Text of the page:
Are carrots good for vision? While eye doctors affirm that the orange root vegetables are made up of significant amounts of a beta-carotene which is known to be very good for one's eyes, carrots can not take the place of suitable corrective eye care.
Beta-carotene is a carotenoid, or orange pigment that converts into vitamin A after it's digested in the body. Vitamin A strengthens the cornea, or surface of the eye, and has been proven to be preventative for a number of eye diseases such as corneal ulcers. Vitamin A, a group of antioxidant compounds, protects the cornea to decrease the frequency of ocular infections as well as other infectious illnesses. Vitamin A has also shown to be an effective treatment for dry eyes as well as other eye disorders. A lack of vitamin A (which is exist more in underdeveloped countries) often causes night blindness, corneal ulcers and retinal damage which can contribute to total blindness.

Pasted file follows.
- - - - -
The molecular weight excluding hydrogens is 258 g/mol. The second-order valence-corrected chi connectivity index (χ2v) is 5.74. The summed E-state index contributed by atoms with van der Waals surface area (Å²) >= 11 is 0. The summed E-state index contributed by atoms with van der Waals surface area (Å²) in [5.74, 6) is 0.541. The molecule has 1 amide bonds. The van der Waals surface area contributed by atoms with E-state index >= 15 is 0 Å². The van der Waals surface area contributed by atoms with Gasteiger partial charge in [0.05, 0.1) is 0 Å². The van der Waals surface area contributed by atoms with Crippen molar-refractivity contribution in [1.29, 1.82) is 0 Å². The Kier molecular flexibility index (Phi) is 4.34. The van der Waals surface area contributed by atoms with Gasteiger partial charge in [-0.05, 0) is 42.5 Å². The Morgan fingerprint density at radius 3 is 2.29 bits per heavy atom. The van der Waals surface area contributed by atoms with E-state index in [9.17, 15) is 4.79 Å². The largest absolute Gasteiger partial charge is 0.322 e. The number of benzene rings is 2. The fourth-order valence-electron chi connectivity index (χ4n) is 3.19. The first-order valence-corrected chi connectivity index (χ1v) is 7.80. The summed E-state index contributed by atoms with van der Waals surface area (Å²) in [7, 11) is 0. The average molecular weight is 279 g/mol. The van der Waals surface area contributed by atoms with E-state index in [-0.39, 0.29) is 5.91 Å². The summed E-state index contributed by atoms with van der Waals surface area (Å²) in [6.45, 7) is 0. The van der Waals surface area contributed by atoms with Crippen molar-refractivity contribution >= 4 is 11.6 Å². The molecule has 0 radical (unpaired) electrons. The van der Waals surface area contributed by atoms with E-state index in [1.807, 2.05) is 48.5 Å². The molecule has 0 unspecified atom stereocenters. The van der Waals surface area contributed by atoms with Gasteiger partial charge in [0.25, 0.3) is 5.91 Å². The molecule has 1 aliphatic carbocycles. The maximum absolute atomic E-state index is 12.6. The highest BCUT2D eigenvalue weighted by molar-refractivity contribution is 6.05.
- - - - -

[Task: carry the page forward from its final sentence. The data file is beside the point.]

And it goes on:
Two variations of vitamin A exist, which relate to the food source from which they come. Vitamin A derived from an animal is called Retinol and can be found in foods such as beef, chicken liver, whole milk or cheese. Vitamin A that is derived from fruits and vegetables exists in the form of ''provitamin A'' carotenoids, which break down to retinol after the nutrients are digested. In addition to carrots, carotenoids can be found in colorful produce particularly those that are bright orange or green in color.
It is proven that through most forms, vitamin A is beneficial to your eyes as well as your overall health. Although carrots themselves won't correct optical distortion which causes near or far-sightedness, grandma was right when she said ''eat your carrots.''